Research Initiative Aims to Improve Post-Stroke Rehabilitation

In the United States, 700,000 people suffer a stroke each year,
according to the National Institute of Neurological Disorders and
Stroke. For patients lucky enough to survive, post-stroke
rehabilitation will be required for the rest of their lives. Health care
professionals promote range-of-motion exercises in order to strengthen muscles
that may have been left weakened or partially paralyzed from a stroke. The
provider’s ability to properly and effectively communicate
biomechanical data to the patient is crucial to their
independence and improved quality of life.

Visual feedback

Philip Rowe, PhD, lead researcher for the Department of Bioengineering
at Strathclyde University in Glasgow, UK, told O&P Business
that biomechanical data has been difficult to communicate in
clinical practice. As a result, a research project led by Rowe conducted at
Strathclyde University with Alastair Macdonald, PhD, professor at the Glasgow
School of Art and Lynne Baillie, PhD, director of Multimodal Interaction
Research Group at Glasgow Caledonian University, will use existing technology
that visualizes and reanimates measurements to improve rehabilitation after
stroke, speed up recovery from joint replacements and prevent older individuals
from falling. The project will enlist the knowledge of engineers, scientists
and health care professionals from across the United Kingdom.

The data presented to the patient visually — rather than in tables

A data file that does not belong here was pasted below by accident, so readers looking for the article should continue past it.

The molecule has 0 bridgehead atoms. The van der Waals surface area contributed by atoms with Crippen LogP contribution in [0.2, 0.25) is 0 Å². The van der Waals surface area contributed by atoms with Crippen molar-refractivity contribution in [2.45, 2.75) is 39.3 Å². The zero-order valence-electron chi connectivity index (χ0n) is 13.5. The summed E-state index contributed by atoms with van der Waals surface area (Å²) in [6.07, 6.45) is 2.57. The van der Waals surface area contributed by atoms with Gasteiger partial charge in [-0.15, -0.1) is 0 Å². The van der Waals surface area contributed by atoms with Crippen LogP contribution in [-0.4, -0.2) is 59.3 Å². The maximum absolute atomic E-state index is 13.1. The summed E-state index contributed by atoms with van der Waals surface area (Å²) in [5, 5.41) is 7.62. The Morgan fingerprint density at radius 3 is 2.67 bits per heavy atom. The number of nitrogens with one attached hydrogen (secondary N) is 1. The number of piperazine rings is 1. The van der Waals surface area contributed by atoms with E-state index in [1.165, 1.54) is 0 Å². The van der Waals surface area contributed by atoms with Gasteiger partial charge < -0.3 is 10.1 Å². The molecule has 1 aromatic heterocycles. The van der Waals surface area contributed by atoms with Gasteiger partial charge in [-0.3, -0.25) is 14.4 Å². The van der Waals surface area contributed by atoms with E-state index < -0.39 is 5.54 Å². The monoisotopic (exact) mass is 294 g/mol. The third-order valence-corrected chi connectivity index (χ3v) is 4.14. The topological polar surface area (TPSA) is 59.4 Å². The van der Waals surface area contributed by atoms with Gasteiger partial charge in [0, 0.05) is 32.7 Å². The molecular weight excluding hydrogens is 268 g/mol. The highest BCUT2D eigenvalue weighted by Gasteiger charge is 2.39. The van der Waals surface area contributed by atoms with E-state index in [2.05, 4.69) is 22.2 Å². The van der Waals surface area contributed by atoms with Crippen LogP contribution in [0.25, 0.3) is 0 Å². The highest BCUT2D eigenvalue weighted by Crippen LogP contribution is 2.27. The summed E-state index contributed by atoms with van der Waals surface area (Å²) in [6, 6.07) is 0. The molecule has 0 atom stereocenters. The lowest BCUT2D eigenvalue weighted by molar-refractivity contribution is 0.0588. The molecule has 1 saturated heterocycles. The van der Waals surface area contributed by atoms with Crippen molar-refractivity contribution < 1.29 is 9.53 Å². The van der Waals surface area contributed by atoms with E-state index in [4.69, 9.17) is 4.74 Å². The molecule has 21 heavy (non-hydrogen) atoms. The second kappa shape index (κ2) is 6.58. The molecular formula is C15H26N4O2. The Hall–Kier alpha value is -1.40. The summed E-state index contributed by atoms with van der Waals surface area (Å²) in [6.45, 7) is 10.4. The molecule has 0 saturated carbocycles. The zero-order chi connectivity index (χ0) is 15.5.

and charts — will enhance his or her educational understanding of their
biomechanical problems and further the discussion for solutions, according to
Rowe. Instead of waiting for a health care professional’s interpretation
of test results, patients can recognize their results instantaneously.

Researchers use infrared cameras to record patient movement.
Researchers use infrared cameras
to record patient movement.
Images: Philip Rowe

“If you give a patient feedback in a mirror, it’s backwards,
so obviously that is not helpful,” Rowe said. “But if we can give
them a virtual reality-type of image which is based on the true movement of
their arm, the patient can concentrate on the movement of their arm and its

The goal for Rowe and his research collaborators is to involve the
patient in the process as much as possible. The more involved patients feel,
the more likely they are to manage and adhere to their conditions and exercise

“Through visualization can actually come forms of therapy that we
have not yet explored,” Rowe explained. “Visual feedback could bring
about new ways for the neurological system to relearn better.”

The post-stroke patient will be asked to perform numerous task-oriented